Difference between the Sugars Present in DNA and RNA

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Introduction:

DNA stands for Deoxyribonucleic Acid and structurally is composed of long double strands of nucleotides. The DNA functions as storage of genetic information and significantly helps in transmitting genetic information across generations. The RNA refers to Ribonucleic Acid and helps in executing the guidelines that are contained in an organism’s DNA. RNA also helps in transferring the genetic code and is used to create new proteins from the nucleus to the ribosome. The RNA is single stranded in structure. Both the RNA and DNA have similar phosphate backbones and bases. The difference between RNA and DNA is the sugars which is present in these nucleic acids.

The Difference between the Sugars in DNA and RNA:

The deoxy ribose sugar in DNA is replaced by the pentose sugar called ribose in the RNA. The following are some of the differences between the two sugars in DNA and RNA.

Fig. 1. Diagram of Deoxyribose sugar and Ribose sugar

  • The principal difference between deoxyribose sugar and the ribose sugar is the OH (in 2’ carbon tail) of the ribose sugar molecule. This is absent in the deoxyribose sugar molecule and gives its name which can be understood as without an oxygen atom. The difference in the presence of OH is in the 2’ carbon tail only and not in the 3’ carbon tail as we can see in the picture.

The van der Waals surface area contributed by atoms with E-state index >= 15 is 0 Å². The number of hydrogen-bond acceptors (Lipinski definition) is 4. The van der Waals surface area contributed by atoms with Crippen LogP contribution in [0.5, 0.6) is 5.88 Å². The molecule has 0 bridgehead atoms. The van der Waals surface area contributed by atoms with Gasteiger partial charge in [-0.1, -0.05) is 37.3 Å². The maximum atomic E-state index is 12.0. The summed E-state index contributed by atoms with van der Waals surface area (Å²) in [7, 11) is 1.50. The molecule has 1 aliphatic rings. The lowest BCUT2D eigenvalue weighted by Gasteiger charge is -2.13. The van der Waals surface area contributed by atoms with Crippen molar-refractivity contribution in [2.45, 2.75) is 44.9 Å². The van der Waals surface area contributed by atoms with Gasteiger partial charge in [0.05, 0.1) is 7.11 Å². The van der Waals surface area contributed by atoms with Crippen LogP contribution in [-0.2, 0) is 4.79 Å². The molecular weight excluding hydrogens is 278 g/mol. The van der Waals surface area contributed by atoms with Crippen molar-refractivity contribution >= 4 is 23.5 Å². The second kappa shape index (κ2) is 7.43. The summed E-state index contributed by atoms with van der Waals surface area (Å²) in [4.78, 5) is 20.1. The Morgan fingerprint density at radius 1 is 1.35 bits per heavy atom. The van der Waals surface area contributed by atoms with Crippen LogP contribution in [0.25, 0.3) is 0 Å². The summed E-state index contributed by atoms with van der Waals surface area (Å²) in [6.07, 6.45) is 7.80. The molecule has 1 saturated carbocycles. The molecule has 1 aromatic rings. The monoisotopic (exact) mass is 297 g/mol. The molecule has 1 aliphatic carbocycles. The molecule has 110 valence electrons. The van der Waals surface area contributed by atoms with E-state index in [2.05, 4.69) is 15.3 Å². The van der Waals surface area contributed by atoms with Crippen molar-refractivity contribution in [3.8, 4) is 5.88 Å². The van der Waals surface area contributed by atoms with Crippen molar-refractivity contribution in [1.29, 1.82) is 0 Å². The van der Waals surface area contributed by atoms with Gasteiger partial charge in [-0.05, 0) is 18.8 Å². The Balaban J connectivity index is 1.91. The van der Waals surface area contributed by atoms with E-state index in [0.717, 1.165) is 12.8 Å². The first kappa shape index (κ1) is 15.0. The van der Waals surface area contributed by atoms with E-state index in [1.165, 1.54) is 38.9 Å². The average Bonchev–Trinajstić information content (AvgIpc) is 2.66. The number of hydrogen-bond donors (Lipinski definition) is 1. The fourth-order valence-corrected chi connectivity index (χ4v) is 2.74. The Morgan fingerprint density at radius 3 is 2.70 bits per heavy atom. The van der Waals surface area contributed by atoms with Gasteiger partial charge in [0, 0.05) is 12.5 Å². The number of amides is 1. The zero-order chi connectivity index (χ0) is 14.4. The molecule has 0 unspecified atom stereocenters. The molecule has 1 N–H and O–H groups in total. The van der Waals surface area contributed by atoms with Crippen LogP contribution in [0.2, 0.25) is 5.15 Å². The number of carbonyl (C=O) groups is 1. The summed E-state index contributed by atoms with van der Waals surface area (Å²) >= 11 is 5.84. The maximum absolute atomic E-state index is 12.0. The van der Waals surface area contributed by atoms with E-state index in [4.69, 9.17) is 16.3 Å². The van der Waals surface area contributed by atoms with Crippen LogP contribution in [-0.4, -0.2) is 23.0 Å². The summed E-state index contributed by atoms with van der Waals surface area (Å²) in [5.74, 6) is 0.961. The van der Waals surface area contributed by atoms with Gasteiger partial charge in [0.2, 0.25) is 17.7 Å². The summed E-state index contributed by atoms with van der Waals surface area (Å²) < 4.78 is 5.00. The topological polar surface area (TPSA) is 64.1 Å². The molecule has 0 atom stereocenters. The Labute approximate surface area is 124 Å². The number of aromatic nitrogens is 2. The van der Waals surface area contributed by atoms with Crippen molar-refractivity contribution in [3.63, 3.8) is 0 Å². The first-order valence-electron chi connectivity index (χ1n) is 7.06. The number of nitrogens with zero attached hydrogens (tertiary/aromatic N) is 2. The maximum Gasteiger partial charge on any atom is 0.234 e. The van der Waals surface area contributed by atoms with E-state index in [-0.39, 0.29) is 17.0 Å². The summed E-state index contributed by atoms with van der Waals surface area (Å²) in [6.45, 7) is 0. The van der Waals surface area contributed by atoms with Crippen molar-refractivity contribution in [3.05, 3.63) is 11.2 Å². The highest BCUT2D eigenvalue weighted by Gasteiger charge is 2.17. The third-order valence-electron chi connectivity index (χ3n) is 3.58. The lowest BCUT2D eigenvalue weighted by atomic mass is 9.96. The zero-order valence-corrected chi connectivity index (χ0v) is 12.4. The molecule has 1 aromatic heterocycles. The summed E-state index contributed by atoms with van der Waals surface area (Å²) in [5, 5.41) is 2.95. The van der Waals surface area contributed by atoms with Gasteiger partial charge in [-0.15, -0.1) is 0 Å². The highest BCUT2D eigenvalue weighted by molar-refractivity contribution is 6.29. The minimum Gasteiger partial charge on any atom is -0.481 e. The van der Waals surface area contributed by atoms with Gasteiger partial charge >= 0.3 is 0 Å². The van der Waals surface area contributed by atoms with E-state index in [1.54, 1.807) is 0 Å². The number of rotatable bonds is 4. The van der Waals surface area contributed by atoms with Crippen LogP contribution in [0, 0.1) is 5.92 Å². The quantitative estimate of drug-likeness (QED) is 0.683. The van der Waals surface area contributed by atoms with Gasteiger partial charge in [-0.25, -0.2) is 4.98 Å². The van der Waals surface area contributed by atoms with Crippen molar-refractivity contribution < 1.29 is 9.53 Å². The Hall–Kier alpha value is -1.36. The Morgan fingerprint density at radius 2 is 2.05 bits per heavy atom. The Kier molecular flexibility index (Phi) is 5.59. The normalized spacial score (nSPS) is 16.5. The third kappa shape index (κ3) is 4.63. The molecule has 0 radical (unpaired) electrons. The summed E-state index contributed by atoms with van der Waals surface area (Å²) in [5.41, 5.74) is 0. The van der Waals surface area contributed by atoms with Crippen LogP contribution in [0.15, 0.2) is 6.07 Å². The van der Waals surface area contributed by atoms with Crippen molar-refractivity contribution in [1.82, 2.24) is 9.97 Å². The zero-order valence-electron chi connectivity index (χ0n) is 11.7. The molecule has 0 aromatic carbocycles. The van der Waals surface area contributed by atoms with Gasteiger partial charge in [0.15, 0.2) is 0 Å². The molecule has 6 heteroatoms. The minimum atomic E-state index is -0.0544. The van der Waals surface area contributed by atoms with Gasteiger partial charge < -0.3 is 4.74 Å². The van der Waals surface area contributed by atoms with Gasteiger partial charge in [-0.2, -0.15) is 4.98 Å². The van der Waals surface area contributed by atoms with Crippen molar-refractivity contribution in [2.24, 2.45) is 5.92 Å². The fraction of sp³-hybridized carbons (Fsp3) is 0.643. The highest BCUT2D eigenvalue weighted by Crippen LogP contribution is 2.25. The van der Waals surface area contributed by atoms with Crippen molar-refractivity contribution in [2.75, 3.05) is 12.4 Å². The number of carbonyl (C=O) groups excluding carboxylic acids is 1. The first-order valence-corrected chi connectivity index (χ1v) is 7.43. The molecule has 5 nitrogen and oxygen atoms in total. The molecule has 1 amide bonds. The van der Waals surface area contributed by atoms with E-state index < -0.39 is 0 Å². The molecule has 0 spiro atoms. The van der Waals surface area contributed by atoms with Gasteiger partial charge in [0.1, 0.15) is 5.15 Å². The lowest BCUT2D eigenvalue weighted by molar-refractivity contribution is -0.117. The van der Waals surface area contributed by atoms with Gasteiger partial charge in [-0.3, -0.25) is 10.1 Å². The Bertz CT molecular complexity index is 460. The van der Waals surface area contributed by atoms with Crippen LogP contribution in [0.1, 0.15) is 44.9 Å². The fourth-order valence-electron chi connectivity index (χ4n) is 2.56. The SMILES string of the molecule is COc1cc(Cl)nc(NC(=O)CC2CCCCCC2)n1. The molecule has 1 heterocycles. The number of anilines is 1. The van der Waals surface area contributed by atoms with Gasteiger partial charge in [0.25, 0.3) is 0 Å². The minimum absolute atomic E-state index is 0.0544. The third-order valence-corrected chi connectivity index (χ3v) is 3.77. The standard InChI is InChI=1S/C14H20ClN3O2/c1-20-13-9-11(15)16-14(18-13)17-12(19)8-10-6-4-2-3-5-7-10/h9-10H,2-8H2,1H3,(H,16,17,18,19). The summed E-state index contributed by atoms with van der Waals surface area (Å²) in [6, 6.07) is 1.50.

• The absence of this oxygen atom plays a role in the stability and longevity of the DNA molecule. This is very significant as DNA molecules contain genetic makeup of an organism and should be stable and not susceptible to decomposition. The lack of an oxygen atom helps the DNA’s stability while the presence of the same helps the RNA to degenerate as soon as its function is completed.
  • The molecular formula of ribose is C5H10O5 and the molecular formula of deoxyribose is C5H10O4.
  • Ribose is a regular sugar molecule. However, deoxyribose sugar is a modified form of the ribose sugar. In other words one oxygen atom is removed from the ribose sugar to form deoxyribose.
  • Ribose sugar is composed of three chiral structures which facilitates the ribose sugar to have 8 different stereoisomers. However, only two enantiomers (these are identical stereoisomers which cannot be superimposed on each other) are possible in the case of deoxyribose.
  • In deoxyribose sugar out of the five carbon atoms four of them and a single oxygen atom form a ring. The remaining carbon becomes a part of the CH2 The ribose sugar has oxygen atoms attached to each of its five carbon atoms.
  • The Ribose molecule has free –OH (hydroxyl) groups on carbon atoms 2’, 3’ and 5’. The phosphate attaches itself to any of these three positions to form nucleotides. So, it is possible to form 3 ribonucleotides. In deoxyribose there are only two –OH (hydroxyl) groups on carbon atoms 3’ and 5’. So only two deoxyribo nucleotides are possible in this sugar.

Conclusion:

Though there are differences between the sugars both of them are a part of the DNA and RNA which are nucleic acids which play a significant role in genetics of organisms. Both the sugars have some similarities too. The sugars present in both RNA and the DNA are monosaccharides and are pentose sugars (sugars which have five carbon molecules). They both play significant roles in passing down genetic blue print between generations. The differences in the sugars help in the appropriate functioning of the DNA and the RNA molecules and greatly helps the enzymes of a body to distinguish between them.

 

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